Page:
“A spokesman for [SEPA] said: ‘Our officers are comfortable that there is no environmental risk to the River Cree as a result of the bottles being released and, following inquiries, understand almost all of the bottles were contained and removed from the river fairly quickly by local residents.’ …
‘It was never my intent to harm the environment. It was more accident, naivety as well as stupidity in the execution. … It was just my intention to send a wee love bottle with a message to someone I had not yet met.'” http://www.bbc.co.uk/news/uk-scotland-south-scotland-40738484
“Scientists working at Bath University have now come up with a method to make microbeads out of cellulose, a starch found in wood and plants.
Tests have been carried which show the beads can be processed to be soft or hard but can also biodegrade into sugar in a short period of time.” http://uk.whales.org/news/2017/06/new-solution-to-plastic-pollution
Has anyone tried using sand? It may be less of a problem for marine life.
The UK government, in a flush of swollen electoral sovereignty, may feel justified in treating citizens as collateral damage as those with weak lungs are unlikely to be Conservative voters.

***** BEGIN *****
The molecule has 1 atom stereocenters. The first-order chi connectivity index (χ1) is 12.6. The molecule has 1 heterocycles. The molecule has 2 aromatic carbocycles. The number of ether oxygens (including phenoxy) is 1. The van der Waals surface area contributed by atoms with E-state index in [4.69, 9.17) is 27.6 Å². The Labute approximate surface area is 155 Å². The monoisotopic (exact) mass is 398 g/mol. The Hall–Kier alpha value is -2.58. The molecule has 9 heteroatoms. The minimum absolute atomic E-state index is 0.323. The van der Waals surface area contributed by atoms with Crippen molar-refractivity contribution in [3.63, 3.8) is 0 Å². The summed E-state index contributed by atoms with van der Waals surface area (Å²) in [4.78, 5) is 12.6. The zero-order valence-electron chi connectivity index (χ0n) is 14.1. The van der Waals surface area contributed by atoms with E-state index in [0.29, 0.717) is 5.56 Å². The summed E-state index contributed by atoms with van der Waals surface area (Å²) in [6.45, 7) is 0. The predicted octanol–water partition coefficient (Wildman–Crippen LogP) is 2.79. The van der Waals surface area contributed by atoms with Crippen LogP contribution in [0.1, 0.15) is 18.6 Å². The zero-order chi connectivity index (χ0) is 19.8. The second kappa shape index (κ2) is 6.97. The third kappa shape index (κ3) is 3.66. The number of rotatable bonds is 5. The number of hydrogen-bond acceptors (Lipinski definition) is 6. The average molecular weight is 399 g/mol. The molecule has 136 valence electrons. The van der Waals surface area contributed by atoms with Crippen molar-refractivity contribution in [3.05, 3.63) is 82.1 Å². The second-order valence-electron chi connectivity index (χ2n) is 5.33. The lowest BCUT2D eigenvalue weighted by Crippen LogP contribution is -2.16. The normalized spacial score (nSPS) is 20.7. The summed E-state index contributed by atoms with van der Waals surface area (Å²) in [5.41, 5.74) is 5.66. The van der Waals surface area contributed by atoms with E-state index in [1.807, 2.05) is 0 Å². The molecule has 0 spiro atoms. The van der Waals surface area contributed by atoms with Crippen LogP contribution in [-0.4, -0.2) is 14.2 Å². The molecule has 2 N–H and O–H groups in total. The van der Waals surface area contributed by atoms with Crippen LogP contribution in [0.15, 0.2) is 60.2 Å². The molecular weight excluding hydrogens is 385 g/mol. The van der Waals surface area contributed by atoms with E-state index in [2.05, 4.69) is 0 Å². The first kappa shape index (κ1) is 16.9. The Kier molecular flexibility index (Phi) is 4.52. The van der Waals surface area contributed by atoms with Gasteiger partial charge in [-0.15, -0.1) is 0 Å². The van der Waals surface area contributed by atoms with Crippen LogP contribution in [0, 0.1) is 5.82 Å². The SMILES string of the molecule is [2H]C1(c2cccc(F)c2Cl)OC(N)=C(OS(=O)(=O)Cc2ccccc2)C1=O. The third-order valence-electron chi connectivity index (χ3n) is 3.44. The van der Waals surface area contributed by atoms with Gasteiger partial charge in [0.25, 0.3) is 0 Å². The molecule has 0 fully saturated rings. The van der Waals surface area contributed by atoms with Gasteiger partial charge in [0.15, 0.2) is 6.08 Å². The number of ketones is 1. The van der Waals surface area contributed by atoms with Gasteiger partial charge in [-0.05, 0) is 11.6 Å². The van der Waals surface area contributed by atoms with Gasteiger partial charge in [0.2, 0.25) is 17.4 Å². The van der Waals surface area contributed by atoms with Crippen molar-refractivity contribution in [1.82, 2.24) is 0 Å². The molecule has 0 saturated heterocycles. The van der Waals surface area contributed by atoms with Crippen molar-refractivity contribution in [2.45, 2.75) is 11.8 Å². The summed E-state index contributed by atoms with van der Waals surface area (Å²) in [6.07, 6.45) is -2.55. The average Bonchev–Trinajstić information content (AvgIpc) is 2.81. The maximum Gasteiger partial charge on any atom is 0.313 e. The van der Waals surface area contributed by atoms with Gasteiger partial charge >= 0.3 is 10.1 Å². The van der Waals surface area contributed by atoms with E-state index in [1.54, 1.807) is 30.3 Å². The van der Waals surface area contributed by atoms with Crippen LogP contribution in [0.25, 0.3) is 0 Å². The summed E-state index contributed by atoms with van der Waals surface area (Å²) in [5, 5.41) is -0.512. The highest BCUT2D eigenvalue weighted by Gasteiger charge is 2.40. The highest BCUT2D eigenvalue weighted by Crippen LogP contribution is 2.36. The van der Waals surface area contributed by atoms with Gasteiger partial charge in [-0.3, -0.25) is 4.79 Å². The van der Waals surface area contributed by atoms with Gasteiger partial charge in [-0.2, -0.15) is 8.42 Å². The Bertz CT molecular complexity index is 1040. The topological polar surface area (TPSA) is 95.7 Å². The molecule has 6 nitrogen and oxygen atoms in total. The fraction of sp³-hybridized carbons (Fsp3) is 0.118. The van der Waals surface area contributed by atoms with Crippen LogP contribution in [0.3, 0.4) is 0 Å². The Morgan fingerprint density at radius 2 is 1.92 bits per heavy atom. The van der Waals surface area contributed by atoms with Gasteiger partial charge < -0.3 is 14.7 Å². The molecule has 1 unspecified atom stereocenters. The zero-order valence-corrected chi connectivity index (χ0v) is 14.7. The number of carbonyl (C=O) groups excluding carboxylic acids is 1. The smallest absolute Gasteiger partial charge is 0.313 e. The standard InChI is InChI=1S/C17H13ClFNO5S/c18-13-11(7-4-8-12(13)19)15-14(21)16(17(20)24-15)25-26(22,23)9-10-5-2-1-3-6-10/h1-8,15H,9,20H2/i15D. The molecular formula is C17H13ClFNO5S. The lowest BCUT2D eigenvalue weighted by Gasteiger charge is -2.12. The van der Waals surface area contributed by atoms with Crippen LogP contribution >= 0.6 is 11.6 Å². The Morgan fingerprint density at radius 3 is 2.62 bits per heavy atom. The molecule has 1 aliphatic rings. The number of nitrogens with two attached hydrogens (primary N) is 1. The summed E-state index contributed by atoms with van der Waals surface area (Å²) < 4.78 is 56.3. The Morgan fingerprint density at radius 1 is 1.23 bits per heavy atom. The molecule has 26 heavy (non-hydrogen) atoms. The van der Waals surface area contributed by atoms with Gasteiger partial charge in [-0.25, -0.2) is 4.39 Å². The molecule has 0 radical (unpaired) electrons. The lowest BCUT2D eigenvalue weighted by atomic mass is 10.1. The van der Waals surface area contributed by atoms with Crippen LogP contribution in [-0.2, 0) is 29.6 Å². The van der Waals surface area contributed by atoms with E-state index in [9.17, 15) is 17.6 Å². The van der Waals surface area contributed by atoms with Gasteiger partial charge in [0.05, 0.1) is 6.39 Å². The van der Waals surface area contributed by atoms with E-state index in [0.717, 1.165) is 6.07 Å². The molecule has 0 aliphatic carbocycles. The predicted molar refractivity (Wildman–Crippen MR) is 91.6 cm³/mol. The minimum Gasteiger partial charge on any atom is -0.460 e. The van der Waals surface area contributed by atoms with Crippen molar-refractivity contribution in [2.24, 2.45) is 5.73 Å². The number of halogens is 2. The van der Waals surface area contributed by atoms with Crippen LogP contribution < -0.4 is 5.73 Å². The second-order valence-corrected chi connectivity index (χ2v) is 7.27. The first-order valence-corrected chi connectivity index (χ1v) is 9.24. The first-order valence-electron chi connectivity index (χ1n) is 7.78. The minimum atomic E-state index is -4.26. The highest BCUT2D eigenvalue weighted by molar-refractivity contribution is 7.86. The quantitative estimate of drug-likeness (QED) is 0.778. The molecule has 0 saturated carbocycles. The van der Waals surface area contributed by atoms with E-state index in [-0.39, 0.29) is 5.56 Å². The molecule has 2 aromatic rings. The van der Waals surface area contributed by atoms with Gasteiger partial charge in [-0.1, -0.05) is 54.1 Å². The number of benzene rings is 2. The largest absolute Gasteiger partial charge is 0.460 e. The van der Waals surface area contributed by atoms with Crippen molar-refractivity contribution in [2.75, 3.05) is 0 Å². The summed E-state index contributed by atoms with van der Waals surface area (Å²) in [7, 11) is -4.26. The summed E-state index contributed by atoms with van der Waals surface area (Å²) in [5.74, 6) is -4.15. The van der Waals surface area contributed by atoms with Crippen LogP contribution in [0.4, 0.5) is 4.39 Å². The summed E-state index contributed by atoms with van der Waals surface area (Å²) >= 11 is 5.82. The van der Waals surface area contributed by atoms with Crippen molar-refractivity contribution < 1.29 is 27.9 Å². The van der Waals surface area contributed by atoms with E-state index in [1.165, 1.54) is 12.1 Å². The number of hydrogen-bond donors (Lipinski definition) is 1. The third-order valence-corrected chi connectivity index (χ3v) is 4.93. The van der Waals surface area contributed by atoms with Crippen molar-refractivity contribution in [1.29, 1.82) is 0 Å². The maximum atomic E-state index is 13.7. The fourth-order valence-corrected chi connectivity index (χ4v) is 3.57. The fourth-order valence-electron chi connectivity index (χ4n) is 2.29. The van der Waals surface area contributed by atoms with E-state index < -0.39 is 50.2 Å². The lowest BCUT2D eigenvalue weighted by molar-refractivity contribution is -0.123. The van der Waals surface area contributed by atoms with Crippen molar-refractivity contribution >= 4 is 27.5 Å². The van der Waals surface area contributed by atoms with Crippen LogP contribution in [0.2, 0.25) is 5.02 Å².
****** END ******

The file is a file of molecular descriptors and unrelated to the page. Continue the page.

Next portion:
“The plan requires local authorities to exhaust all other options before introducing CAZ [clean air zones] charging for diesel vehicles, as will happen in London, such as removing speed bumps and retrofitting buses.”
It is hoped that the exhaust from these other options will obscure the diesel miasma.
Business models based on maximising the sale of one-use items will want us to forget the second part of the equation:
Reduction in household recycling of plastic bottles = bad
Converting recycling to the neglected other two Rs – Reducing and Reusing = good